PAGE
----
Thursday, May 23, 2019

Mamma Grimaldi: Lasagna Preface

Indexing previous reporting from my 2019 Italy trip:
The Naples Diet
Lines in Italy Explain My Exasperation
His Dying Thought: Oh, right; this is how you die in Italy
The Surprising Truth About Real Neapolitan Brick Oven Pizza
The Surprising Truth About Real Sicilian Rice Balls
Marzipan, You Idiot! Marzipan!
Naples: Mistaking Soulfulness for Danger
Two Recent Glimpses of Ridiculous Death
Pasta Time!
Miscellaneous PIzza
Sfogliatelle Shootout in Naples
Desserts and Lodgings
The Benign Insanity of Scouting Moroccan Food in Naples
Jewish and Comedy Food in Italy

There's something you need to understand before you lay eyes on the long-awaited report about lunch at Mamma Grimaldi's house. I don't want to overload that report with background material, so let's briefly talk lasagna.

A regular reader of this Slog might get the impression that I'm obsessed with it. Here are just a few recent mentions.

Why Simplicity is Hard, on the foibles of reheating lasagna:
As I recently reheated some leftover lasagna (lasagna!!!) with brutish vapidity (belying the many years of experience behind my reheating choices), thunking the cold carby slab into a nonstick skillet at medium heat, drizzling a tablespoon or two of chicken stock into the pan, covering, and cutting heat back to low at first sizzle, I experienced a flash of self-awareness, showing me how Philistinian I looked.

Not a pretty picture. I appeared like some elderly British pensioner futzing around mournfully in his bathrobe, dutifully executing a series of tasks beginning with the opening of a reeking can of cat food. This is not how magic conjuring is assumed to look (yet again: magic is messy).

But then I transferred the lasagna to my plate and beheld a thing of beauty. The bottom was just starting to crunch/caramelize, and the rest was perfectly melty and moistened. As is often true, my reheating turned out better than the original. So-so lasagna was transformed into something that could make you weep.
"Cave of Forgotten Dreams", on lasagna as an examplar of the magical quality of art:
" exceptional lasagna might transport us in ways that can't be attributed to its constituent ingredients. Why, after all, do certain lasagnas have that power, while others do not? Why do some results amount to so much more than the sum of their parts? That's the magic!"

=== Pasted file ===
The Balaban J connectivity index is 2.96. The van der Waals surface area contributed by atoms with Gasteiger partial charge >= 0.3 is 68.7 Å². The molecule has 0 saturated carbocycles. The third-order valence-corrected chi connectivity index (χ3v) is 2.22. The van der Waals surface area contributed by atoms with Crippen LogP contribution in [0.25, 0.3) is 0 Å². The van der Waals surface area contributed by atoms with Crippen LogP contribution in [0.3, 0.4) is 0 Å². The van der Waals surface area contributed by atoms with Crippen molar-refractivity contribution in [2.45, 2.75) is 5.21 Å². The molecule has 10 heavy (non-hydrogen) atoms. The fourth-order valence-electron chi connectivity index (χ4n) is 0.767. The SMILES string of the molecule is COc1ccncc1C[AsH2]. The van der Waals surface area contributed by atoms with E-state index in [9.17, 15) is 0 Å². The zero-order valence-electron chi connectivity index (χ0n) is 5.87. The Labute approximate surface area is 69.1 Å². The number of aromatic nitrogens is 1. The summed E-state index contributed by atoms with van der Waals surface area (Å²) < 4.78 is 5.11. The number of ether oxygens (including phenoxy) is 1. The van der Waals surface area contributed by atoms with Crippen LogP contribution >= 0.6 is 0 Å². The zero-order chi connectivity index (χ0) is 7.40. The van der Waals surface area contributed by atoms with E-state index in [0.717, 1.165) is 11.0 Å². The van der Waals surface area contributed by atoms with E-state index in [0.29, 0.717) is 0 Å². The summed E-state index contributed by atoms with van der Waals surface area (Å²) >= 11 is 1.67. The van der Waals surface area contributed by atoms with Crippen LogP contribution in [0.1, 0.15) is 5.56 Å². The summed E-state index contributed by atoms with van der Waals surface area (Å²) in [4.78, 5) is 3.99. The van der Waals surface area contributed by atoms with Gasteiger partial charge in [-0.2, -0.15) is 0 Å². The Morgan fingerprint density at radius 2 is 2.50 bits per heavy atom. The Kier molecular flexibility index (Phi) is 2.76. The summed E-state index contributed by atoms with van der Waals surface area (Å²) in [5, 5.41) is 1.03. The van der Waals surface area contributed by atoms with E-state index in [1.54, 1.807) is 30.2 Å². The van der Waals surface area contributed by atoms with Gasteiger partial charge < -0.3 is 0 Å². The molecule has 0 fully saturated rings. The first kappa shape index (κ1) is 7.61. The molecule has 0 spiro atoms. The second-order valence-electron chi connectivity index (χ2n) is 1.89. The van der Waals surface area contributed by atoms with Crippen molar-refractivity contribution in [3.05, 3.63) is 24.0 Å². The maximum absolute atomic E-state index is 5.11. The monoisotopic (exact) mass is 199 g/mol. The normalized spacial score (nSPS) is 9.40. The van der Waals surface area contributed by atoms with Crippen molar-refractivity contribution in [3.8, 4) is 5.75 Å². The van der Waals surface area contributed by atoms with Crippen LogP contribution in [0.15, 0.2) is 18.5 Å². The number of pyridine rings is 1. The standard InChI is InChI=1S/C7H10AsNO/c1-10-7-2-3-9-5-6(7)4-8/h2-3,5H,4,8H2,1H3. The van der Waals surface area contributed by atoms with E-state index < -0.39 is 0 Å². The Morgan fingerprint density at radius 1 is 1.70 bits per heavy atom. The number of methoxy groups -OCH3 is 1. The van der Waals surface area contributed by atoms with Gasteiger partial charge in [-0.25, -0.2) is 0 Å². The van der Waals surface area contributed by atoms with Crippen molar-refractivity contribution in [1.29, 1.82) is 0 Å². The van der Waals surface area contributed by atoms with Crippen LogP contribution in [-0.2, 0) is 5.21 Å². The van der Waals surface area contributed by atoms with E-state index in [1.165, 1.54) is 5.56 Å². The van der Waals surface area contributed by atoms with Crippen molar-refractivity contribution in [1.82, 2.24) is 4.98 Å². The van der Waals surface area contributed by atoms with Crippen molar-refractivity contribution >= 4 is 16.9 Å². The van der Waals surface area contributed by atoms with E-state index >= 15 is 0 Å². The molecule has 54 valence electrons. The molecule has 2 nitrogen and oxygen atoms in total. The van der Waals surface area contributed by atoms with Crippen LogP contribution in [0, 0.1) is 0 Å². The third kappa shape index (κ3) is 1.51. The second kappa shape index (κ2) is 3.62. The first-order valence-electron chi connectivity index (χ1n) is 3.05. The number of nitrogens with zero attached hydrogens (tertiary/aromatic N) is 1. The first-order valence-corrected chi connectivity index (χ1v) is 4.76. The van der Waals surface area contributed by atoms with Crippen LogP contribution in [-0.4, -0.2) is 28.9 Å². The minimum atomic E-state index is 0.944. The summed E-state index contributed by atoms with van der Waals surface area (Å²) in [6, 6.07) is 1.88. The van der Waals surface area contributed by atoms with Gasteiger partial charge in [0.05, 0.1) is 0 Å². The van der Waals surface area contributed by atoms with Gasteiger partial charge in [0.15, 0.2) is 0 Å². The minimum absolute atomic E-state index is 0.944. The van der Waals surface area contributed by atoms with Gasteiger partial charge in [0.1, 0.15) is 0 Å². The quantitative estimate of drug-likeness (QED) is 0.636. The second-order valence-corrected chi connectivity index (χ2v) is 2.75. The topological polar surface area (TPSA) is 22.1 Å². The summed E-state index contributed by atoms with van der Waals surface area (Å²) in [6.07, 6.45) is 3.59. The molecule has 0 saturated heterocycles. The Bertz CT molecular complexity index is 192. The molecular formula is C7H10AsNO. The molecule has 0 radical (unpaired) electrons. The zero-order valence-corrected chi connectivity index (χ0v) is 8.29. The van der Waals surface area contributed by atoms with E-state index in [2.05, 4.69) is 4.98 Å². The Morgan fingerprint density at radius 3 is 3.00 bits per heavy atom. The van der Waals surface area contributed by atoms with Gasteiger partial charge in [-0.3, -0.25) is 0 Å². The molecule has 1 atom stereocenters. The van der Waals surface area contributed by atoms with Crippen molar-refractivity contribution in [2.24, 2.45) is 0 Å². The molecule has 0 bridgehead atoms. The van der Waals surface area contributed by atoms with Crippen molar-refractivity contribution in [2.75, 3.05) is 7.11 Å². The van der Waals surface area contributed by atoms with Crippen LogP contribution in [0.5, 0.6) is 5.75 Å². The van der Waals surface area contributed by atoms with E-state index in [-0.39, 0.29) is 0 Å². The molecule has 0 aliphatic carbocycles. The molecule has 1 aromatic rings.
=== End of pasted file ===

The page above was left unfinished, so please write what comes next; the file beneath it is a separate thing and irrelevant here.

" "The Frets are Very, Very Far Apart", on entitlement:
For those convinced that we're the most suffering sufferers who've ever suffered...I have good news and bad. The good news is that we've been spoiled rotten, which explains why we gnash our teeth at the lower end of a spectrum of unprecedented prosperity, tolerance, and high-mindedness - as if someone's snatched away some tiny morsel of our towering portion of astoundingly delicious lasagna. The bad news is that when you've lost all sense of proportion, you curse yourself to apocalyptic pain whenever the floor drops further.
Bands I Like, on subjectivity in art appreciation:
I may know more about food than you do, but if we were to share a slamming plate of lasagna, you and I would feel an affinity. We'd know we were enjoying the same thing in the same way. But if we were to listen to music together, you'd see me smiling, grimacing, and rollling my eyes at what would strike you as completely random moments. You'd wonder what the hell I was hearing. There's no commonality!
And my magnum lasagna opus, Lasagna and Depression, a complete prescription for a happy life based on a sanely clear-eyed framing of the whole lasagna issue:
I love lasagna. Sure, everybody loves lasagna, but I love it more. If you ever saw me eating lasagna - even just pretty good lasagna - you'd be watching a happy fellow. You'd figure I was born to eat lasagna.

But do you know how many times per year I eat lasagna? Maybe once. If that.

There are lots of reasons. It's hard to find good. And it tends to be overpriced. And I try to eat healthy. So lasagna doesn't happen much for me. But the weird thing is how absolutely okay I am with that.

Now that you understand where I'm coming from with lasagna, we are ready to proceed. I'm assuming you've done your homework, per the assignment several postings back:
Coming up soon in this series: lunch at the table of Mamma Grimaldi, who I've been scheming to meet for 30 years, and who didn't disappoint. If I can assign some homework in preparation, please have a look at the devastating Mamma Grimaldi photo essay sent in a couple of years ago by her son, guitarist Andrea Grimaldi, a very old friend living near Barcelona. The three-part food porn glory begins here, and it will change your inner biology (not to oversell).

Next installment of my Italy trip: Mamma Grimaldi: The Final Lasagna

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